Relativists maintain that identity is always relative to a general term (RI). According to them, the notion of absolute identity has to be abandoned and replaced by a multiplicity of relative identity relations for which Leibniz’s Law does not hold. For relativists RI is at least as good as the Fregean cardinality thesis (FC), which contends that an ascription of cardinality is always relative to a concept specifying what, in any specific case, counts as a unit. The same train of (...)
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  9. Cardinality and Identity.Massimiliano Carrara & Elisabetta Sacchi - 2007 - Journal of Philosophical Logic 36 (5):539-556.
    P.T. Geach has maintained (see, e.g., Geach (1967/1968)) that identity (as well as dissimilarity) is always relative to a general term. According to him, the notion of absolute identity has to be abandoned and replaced by a multiplicity of relative identity relations for which Leibniz's Law - which says that if two objects are identical they have the same properties - does not hold. For Geach relative identity is at least as good as Frege's cardinality thesis which he takes to (...)
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  10. The Asperian Design.Thomas G. W. Crowther - 2017 - Spirituality Studies 3 (1):10-19.
    Reality is two-fold, composed of the lighted world as revealed in Genesis, and the darker primordiality which preceded it. The illuminated represents that which the human mind can comprehend, manipulate and re-order to its will: a “designed” and mechanical universe of parts. But behind it, in the backspace of reality, remains the darkness. A formless state of pre-creation, the darkness exists as an endless series of intertwining “signatures” – single possibilities waiting to be created in the illuminated forefront of reality. (...)
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  11. Relative Identity.Harry Deutsch - 2008 - Stanford Encyclopedia of Philosophy.
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  12. Spatially Coinciding Objects.Frederick Doeke - 1982 - Ratio:10--24.
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  13. Do We Need Relative Identity?George Englebretsen - 1982 - Notre Dame Journal of Formal Logic 23 (1):91-93.
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  14. Geach and Relativised Identity.Fred Feldman - 1968 - Review of Metaphysics 22.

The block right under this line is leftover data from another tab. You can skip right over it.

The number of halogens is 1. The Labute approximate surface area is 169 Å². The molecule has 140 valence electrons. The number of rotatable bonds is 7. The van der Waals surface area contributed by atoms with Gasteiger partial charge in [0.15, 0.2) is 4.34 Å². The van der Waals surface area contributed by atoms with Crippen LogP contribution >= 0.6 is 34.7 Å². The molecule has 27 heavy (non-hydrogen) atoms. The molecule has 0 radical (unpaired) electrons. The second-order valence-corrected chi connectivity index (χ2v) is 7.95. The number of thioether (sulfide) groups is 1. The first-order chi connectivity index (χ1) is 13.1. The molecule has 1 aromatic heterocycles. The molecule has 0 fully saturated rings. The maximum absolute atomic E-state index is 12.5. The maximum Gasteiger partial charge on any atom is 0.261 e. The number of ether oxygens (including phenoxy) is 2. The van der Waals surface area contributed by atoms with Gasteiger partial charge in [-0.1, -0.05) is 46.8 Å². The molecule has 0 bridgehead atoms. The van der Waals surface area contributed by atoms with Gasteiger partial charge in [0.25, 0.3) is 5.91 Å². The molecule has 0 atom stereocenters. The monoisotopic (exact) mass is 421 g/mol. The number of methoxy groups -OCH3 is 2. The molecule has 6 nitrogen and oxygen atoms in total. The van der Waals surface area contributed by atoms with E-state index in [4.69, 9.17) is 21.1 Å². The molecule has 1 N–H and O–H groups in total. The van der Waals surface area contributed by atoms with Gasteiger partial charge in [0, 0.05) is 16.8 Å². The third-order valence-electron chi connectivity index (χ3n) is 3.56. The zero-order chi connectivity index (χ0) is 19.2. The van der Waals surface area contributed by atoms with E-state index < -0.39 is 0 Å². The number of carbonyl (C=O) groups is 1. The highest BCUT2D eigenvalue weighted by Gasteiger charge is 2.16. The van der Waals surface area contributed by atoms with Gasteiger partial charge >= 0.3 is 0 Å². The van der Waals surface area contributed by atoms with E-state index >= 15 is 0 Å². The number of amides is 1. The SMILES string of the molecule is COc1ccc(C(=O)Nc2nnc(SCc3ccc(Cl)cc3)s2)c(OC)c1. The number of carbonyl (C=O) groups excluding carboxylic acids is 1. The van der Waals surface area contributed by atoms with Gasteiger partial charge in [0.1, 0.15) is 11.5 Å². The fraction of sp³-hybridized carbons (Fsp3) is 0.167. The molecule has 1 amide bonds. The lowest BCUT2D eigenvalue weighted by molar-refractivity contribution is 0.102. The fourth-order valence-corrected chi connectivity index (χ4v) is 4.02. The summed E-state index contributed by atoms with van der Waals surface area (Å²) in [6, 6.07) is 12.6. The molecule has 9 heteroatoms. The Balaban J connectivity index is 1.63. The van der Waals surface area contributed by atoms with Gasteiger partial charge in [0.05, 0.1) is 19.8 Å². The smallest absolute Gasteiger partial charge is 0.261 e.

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  15. Geach and Relative Identity [with Rejoinder and Reply].Fred Feldman & P. T. Geach - 1969 - Review of Metaphysics 22 (3):547 - 561.
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  16. Nicholas Griffin on Relative Identity.Richard H. Feldman - 1981 - Dialogue 20 (2):365-375.
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  17. Identity Over Time.Andre Gallois - 2008 - Stanford Encyclopedia of Philosophy.
    Traditionally, this puzzle has been solved in various ways. Aristotle, for example, distinguished between “accidental” and “essential” changes. Accidental changes are ones that don't result in a change in an objects' identity after the change, such as when a house is painted, or one's hair turns gray, etc. Aristotle thought of these as changes in the accidental properties of a thing. Essential changes, by contrast, are those which don't preserve the identity of the object when it changes, such as when (...)
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  18. Subsumption and Relative Identity.P. Garbacz - 2004 - Axiomathes 14 (4):341-360.
    This paper is a modification of Nicola Guarino and Christopher Welty's conception of the subsumption relation. Guarino and Welty require that that whether one property may subsume the other should depend on the modal metaproperties of those properties. I argue that the part of their account that concerns the metaproperty carrying a criterion of identity is essentially flawed. Subsequently, I propose to constrain the subsumption relation not, as Guarino and Welty require, by means of incompatible criteria of absolute identity but (...)